Mayor Bill de Blasio’s ongoing tease of a presidential run didn’t exactly pull in the crowds during a campaign-esque event in the Granite State.
Only 20 people showed up Sunday to hear the leader of America’s largest city hold a roundtable on mental health — including the 14 people on the panel and just six in the audience.
There were also about six reporters on hand to make the room at the Sugar River Valley Regional Technical Center look a bit less empty.
De Blasio — who continued to refuse to commit to a White House run — pulled a well-worn page from his mayoral campaign playbook and put first lady Chirlane McCray center stage on what was his second day touring the crucial primary battleground state.
The day began with de Blasio and McCray touting her under-scrutiny $1 billion mental health initiative, Thrive NYC, to a roundtable of local officials in the town of Claremont, even as Big Apple lawmakers demand answers about its spending and effectiveness back home.
“She’s my partner in everything I do and that is a phrase we say every opening and have said for years,” de Blasio said. “They feel her humanity and they feel her compassion.”
He added: “What Chirlane says and does is very, very powerful.”
It was a return to form for Hizzoner, who put McCray front and center in his victorious but initially long-shot campaign to become New York’s 105th mayor.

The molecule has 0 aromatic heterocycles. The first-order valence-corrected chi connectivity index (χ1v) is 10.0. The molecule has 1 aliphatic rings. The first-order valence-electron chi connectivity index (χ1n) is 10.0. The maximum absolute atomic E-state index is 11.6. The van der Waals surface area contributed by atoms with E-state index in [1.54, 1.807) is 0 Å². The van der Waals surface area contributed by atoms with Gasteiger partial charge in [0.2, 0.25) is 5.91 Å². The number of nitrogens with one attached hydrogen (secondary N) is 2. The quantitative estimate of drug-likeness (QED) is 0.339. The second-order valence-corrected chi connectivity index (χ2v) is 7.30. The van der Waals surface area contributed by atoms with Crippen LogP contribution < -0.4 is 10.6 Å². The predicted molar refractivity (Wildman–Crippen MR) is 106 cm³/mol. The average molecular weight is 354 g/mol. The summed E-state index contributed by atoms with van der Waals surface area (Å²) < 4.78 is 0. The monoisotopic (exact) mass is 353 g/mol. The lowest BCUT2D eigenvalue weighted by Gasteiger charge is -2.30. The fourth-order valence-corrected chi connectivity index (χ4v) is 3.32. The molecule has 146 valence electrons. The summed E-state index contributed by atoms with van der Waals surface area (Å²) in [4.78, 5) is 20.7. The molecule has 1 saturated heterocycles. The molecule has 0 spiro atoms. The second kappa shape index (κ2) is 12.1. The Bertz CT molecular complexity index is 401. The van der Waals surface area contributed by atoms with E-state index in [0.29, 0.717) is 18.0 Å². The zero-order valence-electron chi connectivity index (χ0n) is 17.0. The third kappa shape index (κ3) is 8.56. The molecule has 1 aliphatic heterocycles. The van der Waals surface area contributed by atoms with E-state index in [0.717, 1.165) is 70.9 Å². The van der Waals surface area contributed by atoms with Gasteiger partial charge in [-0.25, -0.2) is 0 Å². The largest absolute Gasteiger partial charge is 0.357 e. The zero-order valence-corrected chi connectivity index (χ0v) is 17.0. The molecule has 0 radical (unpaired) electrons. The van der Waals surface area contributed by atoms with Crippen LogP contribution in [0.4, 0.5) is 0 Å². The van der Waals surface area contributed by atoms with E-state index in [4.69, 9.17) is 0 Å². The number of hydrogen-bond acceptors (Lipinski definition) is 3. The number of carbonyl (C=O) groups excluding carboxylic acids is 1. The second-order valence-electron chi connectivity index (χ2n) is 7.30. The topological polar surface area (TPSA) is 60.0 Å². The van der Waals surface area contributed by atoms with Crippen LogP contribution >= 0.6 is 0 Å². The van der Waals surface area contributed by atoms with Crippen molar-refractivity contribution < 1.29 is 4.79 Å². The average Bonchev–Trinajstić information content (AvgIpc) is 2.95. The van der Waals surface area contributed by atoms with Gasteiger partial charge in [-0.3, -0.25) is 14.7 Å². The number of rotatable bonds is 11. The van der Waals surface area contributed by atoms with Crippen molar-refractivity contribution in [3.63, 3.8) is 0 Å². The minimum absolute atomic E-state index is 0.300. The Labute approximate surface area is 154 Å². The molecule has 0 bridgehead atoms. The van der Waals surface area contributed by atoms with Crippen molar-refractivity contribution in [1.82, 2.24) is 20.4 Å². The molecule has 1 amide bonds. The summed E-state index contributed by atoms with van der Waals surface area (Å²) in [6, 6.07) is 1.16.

“It’s a huge crisis,” McCray told the small number of panelists.
The mayor’s small crowd was similar to what some lower-tier candidates who have actually announced have gotten in the early primary state, such as New York Sen. Kirsten Gillibrand. By comparison, however, Sen. Elizabeth Warren, who has been in fourth place among Democrats in New Hampshire primary polls, got 300 people to show up to a recent event.
The City Council will hold hearings next week on the efficacy of McCray’s Thrive NYC, as new figures from the NYPD show the initiative received 23 percent more reports of people in mental distress in 2018 than in 2015, when it launched.
The second public stop for New York’s first couple in Claremont also took a page from the political playbook — showcasing McCray’s biography. Hizzoner and McCray headed to a modest yellow house that her family called home for a century after immigrating from Barbados — and where, for decades, she said, they were the only black family who lived full-time in the tiny New England town.
“We came up here many summers, we’d have family gatherings where we’d come up and visit them,” McCray said, describing her memories of the place where her mother, Katharine, was born, raised and would return to in the summer with a young Chirlane.
“My grandmother would make yellow cake,” McCray said.
Story cited here.
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